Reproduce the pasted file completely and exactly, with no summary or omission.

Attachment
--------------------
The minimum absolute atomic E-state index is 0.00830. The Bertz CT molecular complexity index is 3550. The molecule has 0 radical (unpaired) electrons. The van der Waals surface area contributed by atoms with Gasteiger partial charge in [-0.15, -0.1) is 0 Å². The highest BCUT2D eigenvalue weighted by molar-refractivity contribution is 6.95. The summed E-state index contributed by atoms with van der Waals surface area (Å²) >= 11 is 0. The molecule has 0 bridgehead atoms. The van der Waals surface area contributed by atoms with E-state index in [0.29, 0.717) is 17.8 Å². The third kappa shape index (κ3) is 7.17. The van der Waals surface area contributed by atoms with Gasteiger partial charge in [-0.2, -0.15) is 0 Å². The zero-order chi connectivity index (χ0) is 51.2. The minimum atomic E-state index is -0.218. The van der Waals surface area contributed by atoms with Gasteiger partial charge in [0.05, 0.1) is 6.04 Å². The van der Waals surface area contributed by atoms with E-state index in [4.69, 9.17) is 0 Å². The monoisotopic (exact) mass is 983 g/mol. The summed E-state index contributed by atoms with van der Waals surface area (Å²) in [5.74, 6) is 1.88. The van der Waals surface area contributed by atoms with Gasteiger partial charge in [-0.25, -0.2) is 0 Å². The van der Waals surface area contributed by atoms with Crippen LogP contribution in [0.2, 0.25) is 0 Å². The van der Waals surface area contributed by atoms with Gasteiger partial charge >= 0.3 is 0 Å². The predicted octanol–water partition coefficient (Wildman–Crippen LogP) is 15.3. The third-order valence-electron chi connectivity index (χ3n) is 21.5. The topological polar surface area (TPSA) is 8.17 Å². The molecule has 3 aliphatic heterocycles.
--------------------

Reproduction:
The minimum absolute atomic E-state index is 0.00830. The Bertz CT molecular complexity index is 3550. The molecule has 0 radical (unpaired) electrons. The van der Waals surface area contributed by atoms with Gasteiger partial charge in [-0.15, -0.1) is 0 Å². The highest BCUT2D eigenvalue weighted by molar-refractivity contribution is 6.95. The summed E-state index contributed by atoms with van der Waals surface area (Å²) >= 11 is 0. The molecule has 0 bridgehead atoms. The van der Waals surface area contributed by atoms with E-state index in [0.29, 0.717) is 17.8 Å². The third kappa shape index (κ3) is 7.17. The van der Waals surface area contributed by atoms with Gasteiger partial charge in [-0.2, -0.15) is 0 Å². The zero-order chi connectivity index (χ0) is 51.2. The minimum atomic E-state index is -0.218. The van der Waals surface area contributed by atoms with Gasteiger partial charge in [0.05, 0.1) is 6.04 Å². The van der Waals surface area contributed by atoms with E-state index in [4.69, 9.17) is 0 Å². The monoisotopic (exact) mass is 983 g/mol. The summed E-state index contributed by atoms with van der Waals surface area (Å²) in [5.74, 6) is 1.88. The van der Waals surface area contributed by atoms with Gasteiger partial charge in [-0.25, -0.2) is 0 Å². The van der Waals surface area contributed by atoms with Crippen LogP contribution in [0.2, 0.25) is 0 Å². The van der Waals surface area contributed by atoms with Gasteiger partial charge >= 0.3 is 0 Å². The predicted octanol–water partition coefficient (Wildman–Crippen LogP) is 15.3. The third-order valence-electron chi connectivity index (χ3n) is 21.5. The topological polar surface area (TPSA) is 8.17 Å². The molecule has 3 aliphatic heterocycles.